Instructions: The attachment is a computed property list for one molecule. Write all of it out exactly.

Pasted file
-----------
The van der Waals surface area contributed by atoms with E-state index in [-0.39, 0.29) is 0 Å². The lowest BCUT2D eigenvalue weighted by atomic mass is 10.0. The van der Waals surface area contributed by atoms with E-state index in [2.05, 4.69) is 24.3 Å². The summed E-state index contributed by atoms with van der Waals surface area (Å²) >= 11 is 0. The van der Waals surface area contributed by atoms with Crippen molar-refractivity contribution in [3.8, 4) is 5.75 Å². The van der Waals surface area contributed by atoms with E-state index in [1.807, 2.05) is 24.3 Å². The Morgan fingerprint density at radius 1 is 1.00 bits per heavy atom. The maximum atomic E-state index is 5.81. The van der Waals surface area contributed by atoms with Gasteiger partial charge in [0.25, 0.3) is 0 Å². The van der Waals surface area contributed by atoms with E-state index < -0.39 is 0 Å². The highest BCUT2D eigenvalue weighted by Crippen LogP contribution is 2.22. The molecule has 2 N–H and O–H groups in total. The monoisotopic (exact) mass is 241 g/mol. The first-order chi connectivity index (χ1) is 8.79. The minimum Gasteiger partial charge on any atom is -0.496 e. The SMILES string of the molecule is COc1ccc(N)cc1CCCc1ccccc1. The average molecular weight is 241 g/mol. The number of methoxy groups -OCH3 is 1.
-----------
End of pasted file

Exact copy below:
The van der Waals surface area contributed by atoms with E-state index in [-0.39, 0.29) is 0 Å². The lowest BCUT2D eigenvalue weighted by atomic mass is 10.0. The van der Waals surface area contributed by atoms with E-state index in [2.05, 4.69) is 24.3 Å². The summed E-state index contributed by atoms with van der Waals surface area (Å²) >= 11 is 0. The van der Waals surface area contributed by atoms with Crippen molar-refractivity contribution in [3.8, 4) is 5.75 Å². The van der Waals surface area contributed by atoms with E-state index in [1.807, 2.05) is 24.3 Å². The Morgan fingerprint density at radius 1 is 1.00 bits per heavy atom. The maximum atomic E-state index is 5.81. The van der Waals surface area contributed by atoms with Gasteiger partial charge in [0.25, 0.3) is 0 Å². The van der Waals surface area contributed by atoms with E-state index < -0.39 is 0 Å². The highest BCUT2D eigenvalue weighted by Crippen LogP contribution is 2.22. The molecule has 2 N–H and O–H groups in total. The monoisotopic (exact) mass is 241 g/mol. The first-order chi connectivity index (χ1) is 8.79. The minimum Gasteiger partial charge on any atom is -0.496 e. The SMILES string of the molecule is COc1ccc(N)cc1CCCc1ccccc1. The average molecular weight is 241 g/mol. The number of methoxy groups -OCH3 is 1.